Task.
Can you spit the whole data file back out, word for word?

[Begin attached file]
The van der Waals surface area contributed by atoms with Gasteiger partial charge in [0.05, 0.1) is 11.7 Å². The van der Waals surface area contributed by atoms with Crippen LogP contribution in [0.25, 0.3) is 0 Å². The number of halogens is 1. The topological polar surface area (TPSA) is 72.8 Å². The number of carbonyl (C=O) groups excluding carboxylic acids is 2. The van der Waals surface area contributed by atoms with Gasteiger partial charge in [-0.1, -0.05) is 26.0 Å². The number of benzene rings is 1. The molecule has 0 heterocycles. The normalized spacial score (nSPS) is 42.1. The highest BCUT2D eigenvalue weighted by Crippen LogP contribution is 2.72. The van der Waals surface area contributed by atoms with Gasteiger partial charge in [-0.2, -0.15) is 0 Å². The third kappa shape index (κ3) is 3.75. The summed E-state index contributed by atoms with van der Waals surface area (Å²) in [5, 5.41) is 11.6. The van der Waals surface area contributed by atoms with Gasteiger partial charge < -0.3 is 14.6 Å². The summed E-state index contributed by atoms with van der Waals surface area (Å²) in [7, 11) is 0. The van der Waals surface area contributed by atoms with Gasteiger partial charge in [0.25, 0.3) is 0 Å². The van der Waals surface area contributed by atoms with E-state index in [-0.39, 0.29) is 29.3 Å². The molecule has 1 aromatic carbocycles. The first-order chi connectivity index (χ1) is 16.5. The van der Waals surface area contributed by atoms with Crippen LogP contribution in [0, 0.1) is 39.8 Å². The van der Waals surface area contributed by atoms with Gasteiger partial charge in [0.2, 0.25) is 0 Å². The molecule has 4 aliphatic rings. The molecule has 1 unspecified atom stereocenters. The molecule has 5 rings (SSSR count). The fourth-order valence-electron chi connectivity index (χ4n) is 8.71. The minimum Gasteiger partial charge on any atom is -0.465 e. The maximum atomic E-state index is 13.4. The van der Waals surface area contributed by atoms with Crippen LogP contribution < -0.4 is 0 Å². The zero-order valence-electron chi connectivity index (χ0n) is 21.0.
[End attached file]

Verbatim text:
The van der Waals surface area contributed by atoms with Gasteiger partial charge in [0.05, 0.1) is 11.7 Å². The van der Waals surface area contributed by atoms with Crippen LogP contribution in [0.25, 0.3) is 0 Å². The number of halogens is 1. The topological polar surface area (TPSA) is 72.8 Å². The number of carbonyl (C=O) groups excluding carboxylic acids is 2. The van der Waals surface area contributed by atoms with Gasteiger partial charge in [-0.1, -0.05) is 26.0 Å². The number of benzene rings is 1. The molecule has 0 heterocycles. The normalized spacial score (nSPS) is 42.1. The highest BCUT2D eigenvalue weighted by Crippen LogP contribution is 2.72. The van der Waals surface area contributed by atoms with Gasteiger partial charge in [-0.2, -0.15) is 0 Å². The third kappa shape index (κ3) is 3.75. The summed E-state index contributed by atoms with van der Waals surface area (Å²) in [5, 5.41) is 11.6. The van der Waals surface area contributed by atoms with Gasteiger partial charge < -0.3 is 14.6 Å². The summed E-state index contributed by atoms with van der Waals surface area (Å²) in [7, 11) is 0. The van der Waals surface area contributed by atoms with Gasteiger partial charge in [0.25, 0.3) is 0 Å². The van der Waals surface area contributed by atoms with E-state index in [-0.39, 0.29) is 29.3 Å². The molecule has 1 aromatic carbocycles. The first-order chi connectivity index (χ1) is 16.5. The van der Waals surface area contributed by atoms with Crippen LogP contribution in [0, 0.1) is 39.8 Å². The van der Waals surface area contributed by atoms with Gasteiger partial charge in [0.2, 0.25) is 0 Å². The molecule has 4 aliphatic rings. The molecule has 1 unspecified atom stereocenters. The molecule has 5 rings (SSSR count). The fourth-order valence-electron chi connectivity index (χ4n) is 8.71. The minimum Gasteiger partial charge on any atom is -0.465 e. The maximum atomic E-state index is 13.4. The van der Waals surface area contributed by atoms with Crippen LogP contribution < -0.4 is 0 Å². The zero-order valence-electron chi connectivity index (χ0n) is 21.0.